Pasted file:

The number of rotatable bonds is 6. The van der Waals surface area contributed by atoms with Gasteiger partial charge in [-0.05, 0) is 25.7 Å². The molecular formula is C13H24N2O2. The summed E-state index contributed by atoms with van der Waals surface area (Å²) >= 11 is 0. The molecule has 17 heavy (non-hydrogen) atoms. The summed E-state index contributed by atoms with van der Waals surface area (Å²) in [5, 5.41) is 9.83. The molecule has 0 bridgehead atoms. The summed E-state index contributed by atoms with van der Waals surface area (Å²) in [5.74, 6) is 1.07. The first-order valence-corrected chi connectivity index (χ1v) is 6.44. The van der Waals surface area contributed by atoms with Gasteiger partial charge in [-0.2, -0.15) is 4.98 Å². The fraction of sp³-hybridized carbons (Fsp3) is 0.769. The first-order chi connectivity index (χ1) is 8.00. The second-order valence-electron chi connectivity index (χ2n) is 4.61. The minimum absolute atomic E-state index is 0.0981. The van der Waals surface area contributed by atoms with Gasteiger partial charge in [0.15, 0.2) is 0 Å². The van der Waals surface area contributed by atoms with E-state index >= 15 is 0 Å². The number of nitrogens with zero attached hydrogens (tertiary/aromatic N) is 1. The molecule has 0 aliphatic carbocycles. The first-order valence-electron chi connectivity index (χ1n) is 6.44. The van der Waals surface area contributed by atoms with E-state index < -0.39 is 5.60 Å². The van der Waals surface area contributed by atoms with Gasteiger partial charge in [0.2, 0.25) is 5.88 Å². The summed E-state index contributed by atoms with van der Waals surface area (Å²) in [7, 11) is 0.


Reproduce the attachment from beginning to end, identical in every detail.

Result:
The number of rotatable bonds is 6. The van der Waals surface area contributed by atoms with Gasteiger partial charge in [-0.05, 0) is 25.7 Å². The molecular formula is C13H24N2O2. The summed E-state index contributed by atoms with van der Waals surface area (Å²) >= 11 is 0. The molecule has 17 heavy (non-hydrogen) atoms. The summed E-state index contributed by atoms with van der Waals surface area (Å²) in [5, 5.41) is 9.83. The molecule has 0 bridgehead atoms. The summed E-state index contributed by atoms with van der Waals surface area (Å²) in [5.74, 6) is 1.07. The first-order valence-corrected chi connectivity index (χ1v) is 6.44. The van der Waals surface area contributed by atoms with Gasteiger partial charge in [-0.2, -0.15) is 4.98 Å². The fraction of sp³-hybridized carbons (Fsp3) is 0.769. The first-order chi connectivity index (χ1) is 8.00. The second-order valence-electron chi connectivity index (χ2n) is 4.61. The minimum absolute atomic E-state index is 0.0981. The van der Waals surface area contributed by atoms with Gasteiger partial charge in [0.15, 0.2) is 0 Å². The van der Waals surface area contributed by atoms with E-state index >= 15 is 0 Å². The number of nitrogens with zero attached hydrogens (tertiary/aromatic N) is 1. The molecule has 0 aliphatic carbocycles. The first-order valence-electron chi connectivity index (χ1n) is 6.44. The van der Waals surface area contributed by atoms with E-state index < -0.39 is 5.60 Å². The van der Waals surface area contributed by atoms with Gasteiger partial charge in [0.2, 0.25) is 5.88 Å². The summed E-state index contributed by atoms with van der Waals surface area (Å²) in [7, 11) is 0.